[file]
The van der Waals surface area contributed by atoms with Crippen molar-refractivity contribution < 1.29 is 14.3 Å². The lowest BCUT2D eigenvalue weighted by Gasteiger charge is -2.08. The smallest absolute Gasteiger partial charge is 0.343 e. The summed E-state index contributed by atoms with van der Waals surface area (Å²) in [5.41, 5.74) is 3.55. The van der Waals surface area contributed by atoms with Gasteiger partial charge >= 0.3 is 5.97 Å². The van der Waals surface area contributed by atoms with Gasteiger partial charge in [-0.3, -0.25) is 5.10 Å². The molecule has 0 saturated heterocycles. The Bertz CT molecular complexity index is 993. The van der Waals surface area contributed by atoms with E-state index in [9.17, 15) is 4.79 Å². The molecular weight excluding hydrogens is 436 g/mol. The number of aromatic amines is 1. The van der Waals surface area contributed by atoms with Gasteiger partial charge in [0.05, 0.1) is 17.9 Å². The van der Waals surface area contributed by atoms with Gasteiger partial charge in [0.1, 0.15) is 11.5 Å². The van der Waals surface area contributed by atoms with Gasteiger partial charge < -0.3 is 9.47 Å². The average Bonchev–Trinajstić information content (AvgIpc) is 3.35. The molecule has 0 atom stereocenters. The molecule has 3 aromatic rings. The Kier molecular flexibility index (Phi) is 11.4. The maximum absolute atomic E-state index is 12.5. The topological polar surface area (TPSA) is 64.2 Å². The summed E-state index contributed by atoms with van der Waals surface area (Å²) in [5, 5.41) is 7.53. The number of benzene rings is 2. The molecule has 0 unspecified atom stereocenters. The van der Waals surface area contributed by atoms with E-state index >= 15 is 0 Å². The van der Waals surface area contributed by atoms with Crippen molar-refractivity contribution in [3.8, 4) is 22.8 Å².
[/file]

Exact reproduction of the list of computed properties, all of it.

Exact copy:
The van der Waals surface area contributed by atoms with Crippen molar-refractivity contribution < 1.29 is 14.3 Å². The lowest BCUT2D eigenvalue weighted by Gasteiger charge is -2.08. The smallest absolute Gasteiger partial charge is 0.343 e. The summed E-state index contributed by atoms with van der Waals surface area (Å²) in [5.41, 5.74) is 3.55. The van der Waals surface area contributed by atoms with Gasteiger partial charge >= 0.3 is 5.97 Å². The van der Waals surface area contributed by atoms with Gasteiger partial charge in [-0.3, -0.25) is 5.10 Å². The molecule has 0 saturated heterocycles. The Bertz CT molecular complexity index is 993. The van der Waals surface area contributed by atoms with E-state index in [9.17, 15) is 4.79 Å². The molecular weight excluding hydrogens is 436 g/mol. The number of aromatic amines is 1. The van der Waals surface area contributed by atoms with Gasteiger partial charge in [0.05, 0.1) is 17.9 Å². The van der Waals surface area contributed by atoms with Gasteiger partial charge in [0.1, 0.15) is 11.5 Å². The van der Waals surface area contributed by atoms with Gasteiger partial charge < -0.3 is 9.47 Å². The average Bonchev–Trinajstić information content (AvgIpc) is 3.35. The molecule has 0 atom stereocenters. The molecule has 3 aromatic rings. The Kier molecular flexibility index (Phi) is 11.4. The maximum absolute atomic E-state index is 12.5. The topological polar surface area (TPSA) is 64.2 Å². The summed E-state index contributed by atoms with van der Waals surface area (Å²) in [5, 5.41) is 7.53. The number of benzene rings is 2. The molecule has 0 unspecified atom stereocenters. The van der Waals surface area contributed by atoms with E-state index >= 15 is 0 Å². The van der Waals surface area contributed by atoms with Crippen molar-refractivity contribution in [3.8, 4) is 22.8 Å².